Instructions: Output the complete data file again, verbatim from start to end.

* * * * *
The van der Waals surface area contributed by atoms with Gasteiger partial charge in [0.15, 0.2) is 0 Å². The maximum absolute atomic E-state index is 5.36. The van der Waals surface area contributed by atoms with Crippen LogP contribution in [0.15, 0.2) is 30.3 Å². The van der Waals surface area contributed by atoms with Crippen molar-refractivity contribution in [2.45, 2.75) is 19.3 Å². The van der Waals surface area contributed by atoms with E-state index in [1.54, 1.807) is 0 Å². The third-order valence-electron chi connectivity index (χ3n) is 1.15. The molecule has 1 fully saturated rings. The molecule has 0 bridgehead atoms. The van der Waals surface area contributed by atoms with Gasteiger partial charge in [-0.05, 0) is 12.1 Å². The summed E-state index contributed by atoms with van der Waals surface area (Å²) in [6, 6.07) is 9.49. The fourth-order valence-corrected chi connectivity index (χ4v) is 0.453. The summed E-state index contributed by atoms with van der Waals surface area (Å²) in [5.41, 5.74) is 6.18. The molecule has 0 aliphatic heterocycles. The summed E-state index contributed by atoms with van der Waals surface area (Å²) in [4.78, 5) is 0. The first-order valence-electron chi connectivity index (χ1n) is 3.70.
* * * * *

The van der Waals surface area contributed by atoms with Gasteiger partial charge in [0.15, 0.2) is 0 Å². The maximum absolute atomic E-state index is 5.36. The van der Waals surface area contributed by atoms with Crippen LogP contribution in [0.15, 0.2) is 30.3 Å². The van der Waals surface area contributed by atoms with Crippen molar-refractivity contribution in [2.45, 2.75) is 19.3 Å². The van der Waals surface area contributed by atoms with E-state index in [1.54, 1.807) is 0 Å². The third-order valence-electron chi connectivity index (χ3n) is 1.15. The molecule has 1 fully saturated rings. The molecule has 0 bridgehead atoms. The van der Waals surface area contributed by atoms with Gasteiger partial charge in [-0.05, 0) is 12.1 Å². The summed E-state index contributed by atoms with van der Waals surface area (Å²) in [6, 6.07) is 9.49. The fourth-order valence-corrected chi connectivity index (χ4v) is 0.453. The summed E-state index contributed by atoms with van der Waals surface area (Å²) in [5.41, 5.74) is 6.18. The molecule has 0 aliphatic heterocycles. The summed E-state index contributed by atoms with van der Waals surface area (Å²) in [4.78, 5) is 0. The first-order valence-electron chi connectivity index (χ1n) is 3.70.